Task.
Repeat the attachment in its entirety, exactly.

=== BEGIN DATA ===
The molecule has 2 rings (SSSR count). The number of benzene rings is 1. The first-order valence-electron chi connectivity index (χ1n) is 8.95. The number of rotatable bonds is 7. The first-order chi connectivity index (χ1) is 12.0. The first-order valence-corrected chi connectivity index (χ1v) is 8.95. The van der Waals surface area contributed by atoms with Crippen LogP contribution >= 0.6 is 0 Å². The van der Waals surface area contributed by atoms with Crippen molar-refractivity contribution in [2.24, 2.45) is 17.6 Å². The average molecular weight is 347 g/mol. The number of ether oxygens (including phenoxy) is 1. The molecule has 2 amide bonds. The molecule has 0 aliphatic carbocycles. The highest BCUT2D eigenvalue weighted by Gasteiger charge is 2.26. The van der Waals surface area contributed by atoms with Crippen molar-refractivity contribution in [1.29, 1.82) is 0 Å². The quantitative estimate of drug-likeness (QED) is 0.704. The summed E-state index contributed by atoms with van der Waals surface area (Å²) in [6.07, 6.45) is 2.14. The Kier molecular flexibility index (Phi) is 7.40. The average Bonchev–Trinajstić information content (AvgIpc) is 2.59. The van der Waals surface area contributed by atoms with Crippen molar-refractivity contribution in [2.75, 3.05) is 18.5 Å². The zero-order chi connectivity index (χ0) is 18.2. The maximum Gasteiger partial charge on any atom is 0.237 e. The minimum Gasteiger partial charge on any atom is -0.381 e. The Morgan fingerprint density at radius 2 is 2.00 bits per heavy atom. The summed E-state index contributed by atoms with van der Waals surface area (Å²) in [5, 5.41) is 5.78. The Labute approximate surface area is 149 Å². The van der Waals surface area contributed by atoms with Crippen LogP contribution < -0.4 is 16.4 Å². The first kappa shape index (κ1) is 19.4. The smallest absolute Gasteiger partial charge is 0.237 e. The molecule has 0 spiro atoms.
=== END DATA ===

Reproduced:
The molecule has 2 rings (SSSR count). The number of benzene rings is 1. The first-order valence-electron chi connectivity index (χ1n) is 8.95. The number of rotatable bonds is 7. The first-order chi connectivity index (χ1) is 12.0. The first-order valence-corrected chi connectivity index (χ1v) is 8.95. The van der Waals surface area contributed by atoms with Crippen LogP contribution >= 0.6 is 0 Å². The van der Waals surface area contributed by atoms with Crippen molar-refractivity contribution in [2.24, 2.45) is 17.6 Å². The average molecular weight is 347 g/mol. The number of ether oxygens (including phenoxy) is 1. The molecule has 2 amide bonds. The molecule has 0 aliphatic carbocycles. The highest BCUT2D eigenvalue weighted by Gasteiger charge is 2.26. The van der Waals surface area contributed by atoms with Crippen molar-refractivity contribution in [1.29, 1.82) is 0 Å². The quantitative estimate of drug-likeness (QED) is 0.704. The summed E-state index contributed by atoms with van der Waals surface area (Å²) in [6.07, 6.45) is 2.14. The Kier molecular flexibility index (Phi) is 7.40. The average Bonchev–Trinajstić information content (AvgIpc) is 2.59. The van der Waals surface area contributed by atoms with Crippen molar-refractivity contribution in [2.75, 3.05) is 18.5 Å². The zero-order chi connectivity index (χ0) is 18.2. The maximum Gasteiger partial charge on any atom is 0.237 e. The minimum Gasteiger partial charge on any atom is -0.381 e. The Morgan fingerprint density at radius 2 is 2.00 bits per heavy atom. The summed E-state index contributed by atoms with van der Waals surface area (Å²) in [5, 5.41) is 5.78. The Labute approximate surface area is 149 Å². The van der Waals surface area contributed by atoms with Crippen LogP contribution < -0.4 is 16.4 Å². The first kappa shape index (κ1) is 19.4. The smallest absolute Gasteiger partial charge is 0.237 e. The molecule has 0 spiro atoms.